# [plt-scheme] DrScheme crash, and my bad programming

 From: Robby Findler (robby at cs.uchicago.edu) Date: Wed May 21 19:44:22 EDT 2008 Previous message: [plt-scheme] DrScheme crash, and my bad programming Next message: [plt-scheme] DrScheme crash, and my bad programming Messages sorted by: [date] [thread] [subject] [author]

```Do you have memory limits set on your program?

Robby

On Wed, May 21, 2008 at 3:25 PM, Joshua Zucker <joshua.zucker at gmail.com> wrote:
> I know that there's probably a more conventional way to write code
> like this -- this is just my dorky translation of a C for loop into a
> recursion.
>
> (define (solution6? a b c d n)
>  (let ([f (- (* 12 n (- n 2)) b (* 3 c) (* 2 d))])
>    (and (>= f 0)
>         (>= (* n n n) (+ a b c d (- (* 8 n) (* 2 a) b) f)))))
>
> (define (count-solutions a b c d n)
>  (cond
>    [(> a (* 4 n)) 0]
>    [(> b (- (* 8 n) (* 2 a))) (count-solutions (add1 a) 0 0 0 n)]
>    [(> c (- (* 4 n (- n 2)) b)) (count-solutions a (add1 b) 0 0 n)]
>    [(> d (quotient (- (* 12 n (- n 2))
>                       b
>                       (* 3 c))
>                    2)) (count-solutions a b (add1 c) 0 n)]
>    [(solution6? a b c d n) (add1 (count-solutions a b c (add1 d) n))]
>    [else (count-solutions a b c (add1 d) n)]))
>
> But if you run (count-solutions 0 0 0 0 10) or so,
> where the recursion is then going a couple hundred million layers deep,
> DrScheme crashes.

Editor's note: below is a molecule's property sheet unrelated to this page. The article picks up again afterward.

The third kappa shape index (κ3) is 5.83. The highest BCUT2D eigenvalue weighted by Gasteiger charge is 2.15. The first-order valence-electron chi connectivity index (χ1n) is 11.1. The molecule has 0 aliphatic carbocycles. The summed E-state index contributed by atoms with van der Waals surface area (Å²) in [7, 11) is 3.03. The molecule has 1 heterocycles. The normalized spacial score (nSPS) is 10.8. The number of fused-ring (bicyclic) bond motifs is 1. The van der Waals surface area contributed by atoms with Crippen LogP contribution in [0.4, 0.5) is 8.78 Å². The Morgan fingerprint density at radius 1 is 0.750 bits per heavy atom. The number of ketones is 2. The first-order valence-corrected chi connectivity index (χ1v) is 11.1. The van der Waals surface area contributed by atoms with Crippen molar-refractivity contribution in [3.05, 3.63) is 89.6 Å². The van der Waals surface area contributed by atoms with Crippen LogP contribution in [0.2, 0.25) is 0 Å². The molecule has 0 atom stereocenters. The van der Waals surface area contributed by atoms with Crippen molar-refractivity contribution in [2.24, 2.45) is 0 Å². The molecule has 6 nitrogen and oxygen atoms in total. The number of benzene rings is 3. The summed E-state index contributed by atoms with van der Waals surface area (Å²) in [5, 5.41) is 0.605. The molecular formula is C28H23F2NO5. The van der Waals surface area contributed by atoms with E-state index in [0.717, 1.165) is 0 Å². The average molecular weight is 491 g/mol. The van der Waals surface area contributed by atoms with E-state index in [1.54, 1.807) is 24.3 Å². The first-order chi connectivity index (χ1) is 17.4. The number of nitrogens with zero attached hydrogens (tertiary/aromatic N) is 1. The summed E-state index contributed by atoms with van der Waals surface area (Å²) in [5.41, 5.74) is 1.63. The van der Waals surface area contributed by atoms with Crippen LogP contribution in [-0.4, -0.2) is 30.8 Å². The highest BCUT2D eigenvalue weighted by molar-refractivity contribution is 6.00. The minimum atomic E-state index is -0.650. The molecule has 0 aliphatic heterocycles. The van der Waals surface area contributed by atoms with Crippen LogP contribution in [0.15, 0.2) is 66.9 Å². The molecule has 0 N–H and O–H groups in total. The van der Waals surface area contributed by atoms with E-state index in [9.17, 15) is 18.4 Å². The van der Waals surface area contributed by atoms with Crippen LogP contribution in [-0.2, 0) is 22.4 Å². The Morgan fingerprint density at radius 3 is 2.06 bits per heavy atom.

>
> If I break up the recursion into one function that recurses on c and d
> while another recurses on a and b, then it has no trouble.
>
> If you want me to be more specific about exactly what code I run to
> make DrScheme crash, let me know.  (By crash, I mean the application
> quits -- v372 on OS X 10.4)
>
> But I'm also writing because I figure there are more elegant ways to
> write for-loop-esque code like this -- maybe I should post that to
> plt-edu instead -- but I'd love to learn what the conventional way is
> to write this type of code.  Something with let loop?  I've seen that
> idiom but I don't really get it.
>
> Finally, the algorithm here is just brute-force counting of solutions
> to a system of three linear diophantine equations in seven variables,
> where all the variables have to be nonnegative.  So I pick 4 of them,
> look at all the possibilities, and check for whether the remaining
> values are positive (with a few shortcuts, since the limits of the
> loop guarantee some of them will be positive).  So maybe there are
> much much much more efficient ways of counting the number of solutions
> to a system like this?  (Equivalently, the number of lattice points in
> a 7-dimensional region bounded by a bunch of hyperplanes.)
>
> Thanks!
> --Joshua Zucker
> _________________________________________________
>  For list-related administrative tasks:
>  http://list.cs.brown.edu/mailman/listinfo/plt-scheme
>
>

```

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